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The Coalition Speaks Too often, coalition means them and US. Broaden our US-centricity view, and talk about working together.

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Old 01-28-2010   #1
Chris jM
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Default The Zero Casualty Priority in Coalition Strategy

While walking through a library yesterday I had a few minutes to scan one of the US Army periodicals that included the 'Company Commander' discussion. I didn't have time to read the article in full, but the topic was on commanders who triumph the fact that 'I brought all my men back alive' over all else, including mission success and working towards an end-state in the AO.

I'm not going to comment on the US Army perspective, but this topic rang very, very true with my experiences in coalition ops. While not official this attitude has gripped up my nation's PRT activities to a point that it is effectively one of the over-riding strategic concerns. It's a constant refrain - 'this country [i.e. Afghanistan] isn't worth a single life' - amongst our conventional forces.

Unfortunately, I see it as a realistic reflection of the politics present in a deployment. It would be doubtful whether my army or nation would be willing to sustain any activity in the face of casualties, especially if they were frequent or substantial. I'm not saying this is right (or that it is wrong), merely that it is a part of the political influences that is in effect. And, judging by a quick scan of this part of the forum, it's a phenomenon shared by other armies - reference a discussion about the Dutch a few topics down, at http://council.smallwarsjournal.com/...ead.php?t=2591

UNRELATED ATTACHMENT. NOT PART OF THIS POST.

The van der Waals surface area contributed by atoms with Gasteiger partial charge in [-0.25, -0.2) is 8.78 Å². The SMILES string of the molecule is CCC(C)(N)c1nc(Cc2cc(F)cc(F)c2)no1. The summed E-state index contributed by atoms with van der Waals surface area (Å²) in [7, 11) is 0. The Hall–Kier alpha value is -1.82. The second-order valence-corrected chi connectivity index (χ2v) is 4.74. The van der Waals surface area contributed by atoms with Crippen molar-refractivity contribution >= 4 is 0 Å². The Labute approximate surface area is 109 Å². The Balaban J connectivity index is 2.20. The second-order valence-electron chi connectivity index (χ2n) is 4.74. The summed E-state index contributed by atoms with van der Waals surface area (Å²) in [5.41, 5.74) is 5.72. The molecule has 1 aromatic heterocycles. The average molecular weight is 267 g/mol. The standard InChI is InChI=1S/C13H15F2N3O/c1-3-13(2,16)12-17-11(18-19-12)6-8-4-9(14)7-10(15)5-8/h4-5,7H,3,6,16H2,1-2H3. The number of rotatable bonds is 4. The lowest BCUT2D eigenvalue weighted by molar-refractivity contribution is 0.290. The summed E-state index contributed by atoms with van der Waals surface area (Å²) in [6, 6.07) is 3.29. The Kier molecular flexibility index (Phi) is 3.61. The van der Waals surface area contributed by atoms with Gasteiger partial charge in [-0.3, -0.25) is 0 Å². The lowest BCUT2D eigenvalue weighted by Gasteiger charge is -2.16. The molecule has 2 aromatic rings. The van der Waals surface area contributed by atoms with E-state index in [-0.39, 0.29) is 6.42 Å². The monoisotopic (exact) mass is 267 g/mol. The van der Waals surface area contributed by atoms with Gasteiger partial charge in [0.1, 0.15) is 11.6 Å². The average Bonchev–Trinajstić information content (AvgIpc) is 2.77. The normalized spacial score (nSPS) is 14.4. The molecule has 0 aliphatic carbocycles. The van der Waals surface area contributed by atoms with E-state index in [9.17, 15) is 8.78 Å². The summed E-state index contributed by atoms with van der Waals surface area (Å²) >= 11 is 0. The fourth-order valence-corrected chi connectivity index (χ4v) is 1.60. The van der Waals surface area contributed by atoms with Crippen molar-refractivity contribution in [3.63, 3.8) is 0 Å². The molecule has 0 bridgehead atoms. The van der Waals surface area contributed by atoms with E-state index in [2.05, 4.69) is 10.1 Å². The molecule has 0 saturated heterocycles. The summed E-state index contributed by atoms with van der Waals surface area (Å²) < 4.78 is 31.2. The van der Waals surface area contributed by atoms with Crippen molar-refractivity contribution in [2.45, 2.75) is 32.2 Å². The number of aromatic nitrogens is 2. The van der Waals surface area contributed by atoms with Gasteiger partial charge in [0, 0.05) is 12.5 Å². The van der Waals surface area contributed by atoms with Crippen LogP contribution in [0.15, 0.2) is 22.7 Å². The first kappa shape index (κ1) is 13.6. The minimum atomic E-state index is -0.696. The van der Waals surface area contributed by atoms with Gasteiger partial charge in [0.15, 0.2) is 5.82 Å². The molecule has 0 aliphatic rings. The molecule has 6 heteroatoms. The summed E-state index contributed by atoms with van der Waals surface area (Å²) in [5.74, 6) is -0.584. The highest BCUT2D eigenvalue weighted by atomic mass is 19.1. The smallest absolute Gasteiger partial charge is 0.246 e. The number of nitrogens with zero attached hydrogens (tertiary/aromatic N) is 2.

While I don't believe that our aversion to risk taking or the prioritisation of zero-casualties as an ultimate goal has meant an extra burden on our partners in neighbouring AO's, it likewise isn't difficult to see that there is an added burden to any coalition when you divide yourself into swimming/ non-swimming participants. And the standard disclaimer - I know, 100%, that this is more a political reality than a moral one amongst the troops, and that it in no way indicates cowardice or reluctance amongst the soldiers to close with, kill or capture. Unfortunately it is a real-time constraint, though.

What I don't know is how much of a burden such 'soft' contributors are to those that foot the bill (US, Britain, Canada off the top of my head) in terms of tangible sacrifice. Is it acceptable to accept the small, politically-limited contributing states will always go into the rear echelon areas and accept the safe course?